"God, I thank You that I am not like other men..."
An interesting thing happened in baseball last month. It was time for the annual Hall of Fame voting. There were dozens of players up for nomination, and while no one expected all of them to be voted in, no one also expected that none of them would be voted in.
It was rather momentous. None of the names on the ballot got enough votes for them to be included. And it was seen by pretty much everyone to be an indictment of the "steroid generation" of baseball. And it doesn't mean that none of those men will make it in on one of their other chances. I think every player is automatically on the ballot starting five years after he retires. And they stay on for more than one year ~ I can't remember how long. So some of those men might make it in in the next few years.
But I think the people who were voting were making a statement about how they feel about the impact of steroids on the game, and whether or not those who used them cheated.
And I think we can see what that statement was.
At about the same time, another statement was being made about steroids in athletics. That was the statement by Lance Armstrong. His admission. His admission of cheating, and of lying.
We all wanted to be amazed and impressed by Lance Armstrong. He had beaten the enemy that frightens us all ~ cancer. And he had not only beaten it, but come back strong. Professional-athlete-strong. Champion-professional-athlete-strong. He gave hope, and courage and inspiration, and we all wanted to believe he had done so with integrity.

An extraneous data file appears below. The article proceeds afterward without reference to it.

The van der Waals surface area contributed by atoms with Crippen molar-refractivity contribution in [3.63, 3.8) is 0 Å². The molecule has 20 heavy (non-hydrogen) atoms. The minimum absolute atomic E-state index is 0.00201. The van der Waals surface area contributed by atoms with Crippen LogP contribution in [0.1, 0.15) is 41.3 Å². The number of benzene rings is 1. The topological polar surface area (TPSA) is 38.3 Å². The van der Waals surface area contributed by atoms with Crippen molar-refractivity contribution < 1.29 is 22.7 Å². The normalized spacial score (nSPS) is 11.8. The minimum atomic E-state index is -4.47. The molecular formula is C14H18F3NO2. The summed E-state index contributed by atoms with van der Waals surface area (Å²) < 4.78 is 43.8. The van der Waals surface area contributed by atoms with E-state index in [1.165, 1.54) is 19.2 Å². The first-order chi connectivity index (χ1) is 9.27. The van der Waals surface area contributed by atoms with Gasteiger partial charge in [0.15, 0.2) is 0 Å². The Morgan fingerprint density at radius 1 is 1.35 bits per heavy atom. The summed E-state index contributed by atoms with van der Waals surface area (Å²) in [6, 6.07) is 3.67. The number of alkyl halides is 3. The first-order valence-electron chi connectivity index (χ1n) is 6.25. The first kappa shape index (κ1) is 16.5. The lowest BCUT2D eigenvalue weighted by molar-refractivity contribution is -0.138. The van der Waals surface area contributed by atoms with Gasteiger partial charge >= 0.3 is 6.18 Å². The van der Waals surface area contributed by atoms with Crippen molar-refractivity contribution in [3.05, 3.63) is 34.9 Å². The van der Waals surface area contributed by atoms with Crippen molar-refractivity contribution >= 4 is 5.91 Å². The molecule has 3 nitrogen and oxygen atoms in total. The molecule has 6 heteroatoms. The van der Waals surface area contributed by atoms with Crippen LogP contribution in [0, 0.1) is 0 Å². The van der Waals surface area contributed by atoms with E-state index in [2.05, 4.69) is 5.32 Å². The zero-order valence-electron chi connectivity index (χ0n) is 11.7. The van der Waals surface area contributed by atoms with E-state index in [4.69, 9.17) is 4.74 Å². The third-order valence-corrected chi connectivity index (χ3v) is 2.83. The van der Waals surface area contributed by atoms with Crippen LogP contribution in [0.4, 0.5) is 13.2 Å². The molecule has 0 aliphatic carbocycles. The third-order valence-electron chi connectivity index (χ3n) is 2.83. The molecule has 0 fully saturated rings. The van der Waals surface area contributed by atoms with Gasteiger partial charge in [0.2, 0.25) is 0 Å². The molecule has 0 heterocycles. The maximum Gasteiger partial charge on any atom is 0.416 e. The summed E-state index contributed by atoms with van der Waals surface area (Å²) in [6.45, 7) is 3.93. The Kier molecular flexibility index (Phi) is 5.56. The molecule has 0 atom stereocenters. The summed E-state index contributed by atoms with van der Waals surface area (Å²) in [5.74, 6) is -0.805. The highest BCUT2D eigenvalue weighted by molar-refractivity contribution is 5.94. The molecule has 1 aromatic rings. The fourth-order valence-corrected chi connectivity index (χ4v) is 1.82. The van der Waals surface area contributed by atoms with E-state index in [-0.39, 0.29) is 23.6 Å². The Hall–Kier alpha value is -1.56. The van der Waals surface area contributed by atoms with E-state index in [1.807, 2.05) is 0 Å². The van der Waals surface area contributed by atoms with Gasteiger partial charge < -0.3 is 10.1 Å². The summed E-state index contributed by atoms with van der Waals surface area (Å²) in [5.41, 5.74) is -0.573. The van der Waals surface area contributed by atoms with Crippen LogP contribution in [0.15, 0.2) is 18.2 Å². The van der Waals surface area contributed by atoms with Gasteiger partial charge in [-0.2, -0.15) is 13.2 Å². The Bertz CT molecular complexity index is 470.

I have a friend who suffered more than most when she heard of his admission. Many years ago, she had a friend ~ a cyclist ~ who had died suddenly. Too young. He had asthma, but the medication for his asthma was a banned substance, so he didn't take it. He wanted to cycle clean.
If he had used performance enhancing drugs, would he have been as good as Lance Armstrong? Maybe, maybe not. If he had taken his asthma medication, would he still be alive? Maybe, maybe not. We'll never know.
So my friend was angry when she realized the truth about Armstrong. Angry that her friend had died, making what he felt was the right decision, living honestly, while Armstrong had gone on to great things, cheating. And even though her friend had died twenty years ago, she had to deal with it in her heart all over again.
But then she heard Armstrong's explanation. And he talked about having had cancer, and how frightening that had been. How it changed his outlook on life, and made his drive to succeed even greater. And how maybe he had made poor decisions because of the emotional impact that that traumatic time in his life had had on him.
And it made her realize that as disappointed as she was, she was in no position to judge. The death of her friend was a traumatic event in her life, and she had made decisions because of it. And some of those may have been bad decisions.
We are all a product of our lives. Our background, our parents' choices, the circumstances life throws at us...
I can look at others' lives, but no one else is raising my children. No one else is married to my husband. No one else has walked the path I'm on, or come face to face with the same choices I have. And you and everyone else in my life can say the same thing.
We find people we can look down on, sometimes, to build ourselves up. Or we come to conclusions about others based on limited information, and our own view of life. But we've got enough to do just trying to live our own lives as He expects. And aren't we all grateful for mercy.
~ "Lord of hosts,
You judge righteously" ~